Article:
Once upon a time my blog was new and nothing was happening on it even after setting it up. It kept sitting idle from August 2013 until March 2015 when I took command of it in my hands and started working on it.
Okay but I do want to inform you that it is the real story faced by me and it will be just that story I am about to share with no headings, sub-headings, bullet points, etc. Just the story with words.
<start of story>
By the time I resumed the activity on my blog, I started to get great comments from really awesome folks and for sometime I was hardly getting any random, irrelevant and spam comments. So I thought it is just it. I will NOT get any spam comment and I am not sure why I had that mindset built inside myself.
The time went by and I was into some months until early July with just handful amount of spam comments per week.
Then sometime struck back with much power. And it boggled my mind for few days. Everyday I logged-in into my dashboard, I kept noticing 50+ spam comments.
Wow…. 50+ comments, everyday.. without any breaks and intervals and strikes.
I thought like what to do now? How to actually deal with it?
I knew of a solution from long ago but had never implemented it at all because I never had a need to do so. Why?
Because I was not getting any spam comments until the tsunami of such comments struck the shores of my blog limits.
At first, I kind of believed that this solution won’t work. The spam comments were out of control that nobody in physical or virtual forms will ever control it.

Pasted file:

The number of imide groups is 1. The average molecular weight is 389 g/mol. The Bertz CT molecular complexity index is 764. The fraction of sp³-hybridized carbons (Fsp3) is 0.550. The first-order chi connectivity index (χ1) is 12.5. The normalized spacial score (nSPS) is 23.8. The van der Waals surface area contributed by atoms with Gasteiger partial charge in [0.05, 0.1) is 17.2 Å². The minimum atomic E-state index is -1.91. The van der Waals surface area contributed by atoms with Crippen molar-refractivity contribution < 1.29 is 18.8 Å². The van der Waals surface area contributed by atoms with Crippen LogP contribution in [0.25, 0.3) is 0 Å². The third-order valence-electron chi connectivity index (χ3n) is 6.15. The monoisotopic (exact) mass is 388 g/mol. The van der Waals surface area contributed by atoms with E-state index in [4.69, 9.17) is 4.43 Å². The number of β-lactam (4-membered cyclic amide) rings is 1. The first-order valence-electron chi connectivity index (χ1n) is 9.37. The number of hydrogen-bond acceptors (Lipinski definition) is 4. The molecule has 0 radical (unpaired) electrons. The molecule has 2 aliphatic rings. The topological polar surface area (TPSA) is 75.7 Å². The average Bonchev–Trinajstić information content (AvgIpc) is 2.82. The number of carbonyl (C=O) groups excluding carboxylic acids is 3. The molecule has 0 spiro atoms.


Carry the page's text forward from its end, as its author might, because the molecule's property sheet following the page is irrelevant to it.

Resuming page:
But I went ahead with that solution. I did it all and registered and setup everything to make it in effect.
.. but I sighed after finishing the setup that if it will really work at all.. even the one percent.
So, I logged off to wrap up the day with a slight belief that it will work.
Next morning, I hopped on my inbox and noticed … zero spam comments..
It was a big “wow” in my heart!
To re-confirm if it was really the reality I logged-in into my blog dashboard and found… zero spam comments in spam queue in unapproved queue of comments.
Seriously the feel of it was as awesome as a kid sees his toy. 😀
So, what it really was that I setup?
What it really was that I knew it as a solution but was hesitant to implement it?
It was a WordPress plugin, a little but most-powerful spam killer plugin called “Akismet“.
This Akismet was my savior. And I salute to its creator and the team for making it available to the people and for keeping it free.
</end of story>
Thank you, Akismet!
Guys, do have it installed if you are going through getting loads of spam comments because if you don’t do it now, you will end up needing it sooner or later.
Now, Akismet is screening and detecting about 97% of spam comments itself and without me even getting noticed of it.
But one major drawback of Akismet is you have to still check the spam queue to un-spam some comments from real and genuine people as you know that blogging is the international thing and there are many countries and ISPs that are blacklisted in much of databases where Akismet finds the information about the commentators through their IP, name and email used. So, be careful about it if you do not or do not plan to check the spam queue. Do it because it needs a little effort to check out the comments from spam queue.